2. The method of claim 1, wherein recognizing graphic objects within the text-stripped raster image comprises recognizing less ambiguous graphic objects before recognizing more ambiguous graphic objects.
3. The method of claim 1, wherein recognizing graphic objects within the text-stripped raster image comprises noise smoothing.
4. The method of claim 1, wherein recognizing graphic objects within the text-stripped raster image comprises:
building a list of two-dimensional pixel runs;
recognizing lines from the list of two-dimensional pixel runs;
removing from the list of two-dimensional pixel runs the pixel runs recognized as lines;
recognizing binary large objects from the list of two-dimensional pixel runs; and
recognizing graphic objects from the recognized binary large objects by matching each binary large object with its corresponding vector graphical primitive.
5. The method of claim 4, wherein building a list of two-dimensional pixel runs comprises:
merging pixel runs having identical x-coordinates and adjacent y-coordinates to create two-dimensional pixel runs; and
removing the pixel runs merged with another pixel run from the list of two-dimensional pixel runs.
6. The method of claim 4, further comprising repairing binary large objects split by pixel removal during line recognition.
7. The method of claim 1, further comprising defining the image-specific parameters.
8. The method of claim 1, wherein the raster image comprises a wiring diagram in raster format.
9. A system for converting network drawings from raster format to vector format, the system comprising:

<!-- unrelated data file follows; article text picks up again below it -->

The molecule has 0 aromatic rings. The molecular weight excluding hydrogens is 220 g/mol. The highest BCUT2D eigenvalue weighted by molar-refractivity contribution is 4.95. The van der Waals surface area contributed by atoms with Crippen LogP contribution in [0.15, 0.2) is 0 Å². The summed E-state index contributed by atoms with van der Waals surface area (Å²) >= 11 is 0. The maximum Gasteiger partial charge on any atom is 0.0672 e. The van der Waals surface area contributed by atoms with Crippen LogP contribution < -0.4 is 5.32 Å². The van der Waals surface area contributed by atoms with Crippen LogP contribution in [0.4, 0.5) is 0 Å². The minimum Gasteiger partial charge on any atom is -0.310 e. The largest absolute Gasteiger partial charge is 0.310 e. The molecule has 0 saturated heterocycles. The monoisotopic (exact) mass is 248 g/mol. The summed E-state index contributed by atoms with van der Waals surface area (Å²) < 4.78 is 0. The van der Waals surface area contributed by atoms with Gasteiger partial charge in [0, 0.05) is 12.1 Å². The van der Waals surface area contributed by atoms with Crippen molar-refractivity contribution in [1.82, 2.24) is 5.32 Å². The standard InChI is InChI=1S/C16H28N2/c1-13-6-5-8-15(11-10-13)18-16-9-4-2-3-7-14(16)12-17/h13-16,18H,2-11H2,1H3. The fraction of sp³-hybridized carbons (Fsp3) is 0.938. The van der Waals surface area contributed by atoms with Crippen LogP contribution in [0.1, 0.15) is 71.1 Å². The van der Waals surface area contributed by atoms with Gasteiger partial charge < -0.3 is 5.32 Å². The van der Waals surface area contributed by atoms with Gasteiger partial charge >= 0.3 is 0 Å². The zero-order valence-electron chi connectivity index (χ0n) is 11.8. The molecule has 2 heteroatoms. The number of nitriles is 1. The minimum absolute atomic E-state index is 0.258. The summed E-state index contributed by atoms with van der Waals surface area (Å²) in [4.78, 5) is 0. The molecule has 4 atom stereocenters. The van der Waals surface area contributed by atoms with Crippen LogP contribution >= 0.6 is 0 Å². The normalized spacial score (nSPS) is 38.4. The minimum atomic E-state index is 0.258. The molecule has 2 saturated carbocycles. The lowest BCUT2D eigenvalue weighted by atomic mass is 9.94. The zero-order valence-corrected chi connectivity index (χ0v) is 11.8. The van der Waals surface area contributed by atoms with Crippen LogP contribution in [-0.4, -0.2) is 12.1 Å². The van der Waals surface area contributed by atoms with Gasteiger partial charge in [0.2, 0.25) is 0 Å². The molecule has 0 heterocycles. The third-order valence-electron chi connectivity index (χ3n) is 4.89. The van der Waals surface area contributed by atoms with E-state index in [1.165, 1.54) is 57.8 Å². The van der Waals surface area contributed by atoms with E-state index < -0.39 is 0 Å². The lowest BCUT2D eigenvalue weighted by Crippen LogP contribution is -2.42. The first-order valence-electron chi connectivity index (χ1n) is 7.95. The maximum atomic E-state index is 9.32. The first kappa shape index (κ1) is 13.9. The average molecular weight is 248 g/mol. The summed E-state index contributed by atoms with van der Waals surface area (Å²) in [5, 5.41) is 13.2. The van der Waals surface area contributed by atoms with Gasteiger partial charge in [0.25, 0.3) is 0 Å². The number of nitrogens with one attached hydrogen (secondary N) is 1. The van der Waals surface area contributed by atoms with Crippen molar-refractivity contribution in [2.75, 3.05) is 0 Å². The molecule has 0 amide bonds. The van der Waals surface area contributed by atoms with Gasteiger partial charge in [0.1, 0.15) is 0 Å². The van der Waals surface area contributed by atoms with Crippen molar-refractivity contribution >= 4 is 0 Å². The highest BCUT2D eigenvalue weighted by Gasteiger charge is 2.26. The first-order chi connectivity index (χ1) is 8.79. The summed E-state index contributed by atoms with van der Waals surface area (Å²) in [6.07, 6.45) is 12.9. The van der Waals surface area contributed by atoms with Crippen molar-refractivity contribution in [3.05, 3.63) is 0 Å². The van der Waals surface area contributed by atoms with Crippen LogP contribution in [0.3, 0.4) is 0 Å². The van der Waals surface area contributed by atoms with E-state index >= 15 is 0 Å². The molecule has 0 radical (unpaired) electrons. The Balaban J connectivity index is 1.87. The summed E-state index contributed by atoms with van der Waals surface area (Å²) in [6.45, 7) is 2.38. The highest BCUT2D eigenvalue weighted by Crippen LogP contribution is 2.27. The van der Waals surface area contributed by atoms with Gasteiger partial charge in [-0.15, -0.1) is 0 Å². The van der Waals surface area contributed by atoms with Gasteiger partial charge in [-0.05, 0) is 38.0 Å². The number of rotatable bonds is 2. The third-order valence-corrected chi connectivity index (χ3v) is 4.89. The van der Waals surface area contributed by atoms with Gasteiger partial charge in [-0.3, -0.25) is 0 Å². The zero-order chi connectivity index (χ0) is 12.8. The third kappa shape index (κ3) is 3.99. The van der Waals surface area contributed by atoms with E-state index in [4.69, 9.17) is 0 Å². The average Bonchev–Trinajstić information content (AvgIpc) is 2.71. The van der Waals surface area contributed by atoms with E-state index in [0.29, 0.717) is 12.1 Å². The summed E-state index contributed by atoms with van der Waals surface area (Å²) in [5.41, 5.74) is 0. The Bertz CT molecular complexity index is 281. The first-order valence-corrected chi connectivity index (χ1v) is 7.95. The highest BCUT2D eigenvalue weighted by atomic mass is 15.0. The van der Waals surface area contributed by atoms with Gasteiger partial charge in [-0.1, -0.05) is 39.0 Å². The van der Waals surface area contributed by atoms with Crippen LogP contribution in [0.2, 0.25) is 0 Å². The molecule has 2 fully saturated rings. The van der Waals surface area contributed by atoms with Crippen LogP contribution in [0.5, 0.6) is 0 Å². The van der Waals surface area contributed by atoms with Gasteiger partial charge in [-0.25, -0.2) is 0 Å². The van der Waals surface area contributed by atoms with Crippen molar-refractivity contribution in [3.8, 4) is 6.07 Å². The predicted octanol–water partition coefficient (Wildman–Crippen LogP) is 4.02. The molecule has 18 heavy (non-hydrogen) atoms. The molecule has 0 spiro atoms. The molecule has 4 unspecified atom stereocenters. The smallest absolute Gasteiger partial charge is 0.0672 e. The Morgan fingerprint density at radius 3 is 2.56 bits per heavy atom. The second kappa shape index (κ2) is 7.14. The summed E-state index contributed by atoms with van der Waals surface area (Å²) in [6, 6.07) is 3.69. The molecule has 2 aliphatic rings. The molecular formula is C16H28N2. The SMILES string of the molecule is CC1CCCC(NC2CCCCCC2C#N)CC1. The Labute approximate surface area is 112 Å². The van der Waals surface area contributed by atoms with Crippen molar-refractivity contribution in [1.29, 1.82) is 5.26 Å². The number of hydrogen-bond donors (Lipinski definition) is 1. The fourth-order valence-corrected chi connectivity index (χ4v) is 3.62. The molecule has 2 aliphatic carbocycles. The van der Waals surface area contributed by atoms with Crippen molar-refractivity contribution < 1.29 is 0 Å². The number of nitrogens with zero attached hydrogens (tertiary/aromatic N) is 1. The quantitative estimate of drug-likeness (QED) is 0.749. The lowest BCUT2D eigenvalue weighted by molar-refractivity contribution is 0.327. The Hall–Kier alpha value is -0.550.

a computer executable module for recognizing text within a raster image by using optical character recognition and a character set associated with the raster image, the raster image comprising a network drawing in raster format;
a computer executable module for extracting the recognized text to produce a text-only raster image and a text-stripped raster image;
a computer executable module for recognizing graphic objects within the text-stripped raster image by using pattern recognition and image-specific parameters associated with the raster image,
a computer executable module for using vector graphical primitives corresponding to the recognized graphic objects to produce a text-stripped vector image; and
a computer executable module for adding vector text elements corresponding to the extracted text into the text-stripped vector image to produce a vector image substantially identical in appearance to the raster image.
10. The system of claim 9, wherein the computer executable sub-module for recognizing graphic objects within the text-stripped raster image comprises a computer executable sub-module for recognizing less ambiguous graphic objects before recognizing more ambiguous graphic objects.